Calculate Number

of Electrons

Remaining



Use Remaining

Electrons to

Achieve Noble

Gas Configurations



Check

Atoms



Electrons



N

F



8

8



F

26 Ϫ 6 ϭ 20



F N



F N



F

b. O2



2(6) ϭ 12



c. CO



4 ϩ 6 ϭ 10



d. PH3



5 ϩ 3(1) ϭ 8



O

C

H



F



O



12 Ϫ 2 ϭ 10



O



O



O



8



O



10 Ϫ 2 ϭ 8



C



O



C

O



8

8



H



P

H



8

2



H



S

H



8

2



S

O



8

8



N

H



8

2



Cl

O



8

8



S

O



8

8



H

8Ϫ6ϭ2



P



H



H

e. H2S



2(1) ϩ 6 ϭ 8



H



S



g. NH4ϩ



O



5 ϩ 4(1) Ϫ 1 ϭ 8



S



P

H



H



8Ϫ4ϭ4



H



O

f. SO42Ϫ 6 ϩ 4(6) ϩ 2 ϭ 32



F



S



O



32 Ϫ 8 ϭ 24



O



S



O



O



H



H



H N







O



H



8Ϫ8ϭ0



H



H



O



ϩ



N



H



H



O

h. ClO3Ϫ 7 ϩ 3(6) ϩ 1 ϭ 26

O

i. SO2



6 ϩ 2(6) ϭ 18



Ϫ



26 Ϫ 6 ϭ 20



Cl



O



O



O

S



O



Cl



O



O

18 Ϫ 4 ϭ 14



O

O



S O

and

S



O



Answer to Self-Check Exercise 12.4.



f. BeF2

The Lewis structure is F



Be



F



The two electron pairs on beryllium require a linear arrangement. Because both pairs are shared by fluorine atoms, the

molecular structure is also linear (row 1 in Table 12.4).



Chapter 13



Solving Boyle’s law (P1V1 ϭ P2V2) for V2 gives

P1

V2 ϭ V1 ϫ

P2

635 torr

ϭ 1.51 L ϫ

ϭ 1.22 L

785 torr

Note that the volume decreased, as the increase in pressure led us

to expect.



Self-Check Exercise 13.1



Self-Check Exercise 13.3



We know that 1.000 atm ϭ 760.0 mm Hg. So



Because the temperature of the gas inside the bubble decreases (at

constant pressure), the bubble gets smaller. The conditions are



525 mm Hg ϫ



1.000 atm

ϭ 0.691 atm

760.0 mm Hg



Self-Check Exercise 13.2

Initial Conditions



Final Conditions



P1 ϭ 635 torr

V1 ϭ 1.51 L



P2 ϭ 785 torr

V2 ϭ ?



Initial Conditions

T1 ϭ 28 °C ϭ 28 ϩ 273 ϭ 301 K

V1 ϭ 23 cm3

Final Conditions

T2 ϭ 18 °C ϭ 18 ϩ 273 ϭ 291 K

V2 ϭ ?



Solutions to Self-Check Exercises

Self-Check Exercise 13.7



Solving Charles’s law,

V1

V2

ϭ

T1

T2

for V2 gives

V2 ϭ V1 ϫ



A19



T2

291 K

ϭ 23 cm3 ϫ

ϭ 22 cm3

T1

301 K



Self-Check Exercise 13.4

Because the temperature and pressure of the two samples are the

same, we can use Avogadro’s law in the form

V1

V2

ϭ

n1

n2

The following information is given:



To solve this problem, we take the ideal gas law and separate those

quantities that change from those that remain constant (on opposite sides of the equation). In this case, volume and temperature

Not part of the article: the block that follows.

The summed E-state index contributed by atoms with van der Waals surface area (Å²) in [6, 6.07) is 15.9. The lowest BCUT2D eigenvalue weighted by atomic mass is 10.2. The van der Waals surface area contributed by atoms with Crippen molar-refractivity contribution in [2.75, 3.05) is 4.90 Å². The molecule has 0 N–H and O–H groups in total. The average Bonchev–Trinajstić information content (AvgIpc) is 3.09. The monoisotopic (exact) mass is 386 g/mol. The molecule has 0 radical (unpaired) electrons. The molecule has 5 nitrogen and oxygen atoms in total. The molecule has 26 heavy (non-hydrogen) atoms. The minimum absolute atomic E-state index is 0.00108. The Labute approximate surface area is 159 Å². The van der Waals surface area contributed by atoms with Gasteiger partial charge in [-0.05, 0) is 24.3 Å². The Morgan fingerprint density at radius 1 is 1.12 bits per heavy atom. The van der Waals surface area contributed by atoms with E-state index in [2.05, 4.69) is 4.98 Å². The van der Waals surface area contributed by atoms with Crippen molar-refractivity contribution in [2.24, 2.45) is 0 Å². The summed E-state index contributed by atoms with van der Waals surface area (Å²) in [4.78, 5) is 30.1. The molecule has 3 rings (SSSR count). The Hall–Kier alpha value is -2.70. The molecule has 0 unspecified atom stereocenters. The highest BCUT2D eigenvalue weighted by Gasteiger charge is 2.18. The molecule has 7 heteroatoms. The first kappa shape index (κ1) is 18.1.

change, and number of moles and pressure (and, of course, R) remain constant. So PV ϭ nRT becomes V/T ϭ nR/P, which leads to

V1

nR

ϭ

T1

P

Combining these gives

V1

nR

ϭ

T1

P



and



ϭ



V2

nR

ϭ

T2

P



V2

V1

V2

or

ϭ

T2

T1

T2



to give n2 ϭ n1 ϫ V2/V1.



We are given

Initial Conditions

T1 ϭ 5 °C ϭ 5 ϩ 273 ϭ 278 K

V1 ϭ 3.8 L

Final Conditions

T2 ϭ 86 °C ϭ 86 ϩ 273 ϭ 359 K

V2 ϭ ?

Thus

(359 K)(3.8 L)

T2V1

V2 ϭ

ϭ

ϭ 4.9 L

T1

278 K

Check: Is the answer sensible? In this case, the temperature was increased (at constant pressure), so the volume should increase. The

answer makes sense.

Note that this problem could be described as a “Charles’s law

problem.” The real advantage of using the ideal gas law is that you

need to remember only one equation to do virtually any problem

involving gases.



Self-Check Exercise 13.5



Self-Check Exercise 13.8



We are given the following information:

P ϭ 1.00 atm

V ϭ 2.70 ϫ 106 L

n ϭ 1.10 ϫ 105 mol

We solve for T by dividing both sides of the ideal gas law by nR:



We are given the following information:

Initial Conditions

P1 ϭ 0.747 atm

T1 ϭ 13 °C ϭ 13 ϩ 273 ϭ 286 K

V1 ϭ 11.0 L

Final Conditions

P2 ϭ 1.18 atm

T2 ϭ 56 °C ϭ 56 ϩ 273 ϭ 329 K

V2 ϭ ?

In this case, the number of moles remains constant. Thus we can

say

P1V1

P2V2

ϭ nR and

ϭ nR

T1

T2

or



Sample 1

V1 ϭ 36.7 L

n1 ϭ 1.5 mol



Sample 2

V2 ϭ 16.5 L

n2 ϭ ?



We can now solve Avogadro’s law for the value of n2 (the moles of

N2 in sample 2):

V2

16.5 L

n2 ϭ n1 ϫ

ϭ 1.5 mol ϫ

ϭ 0.67 mol

V1

36.7 L

Here n2 is smaller than n1, which makes sense in view of the fact

that V2 is smaller than V1.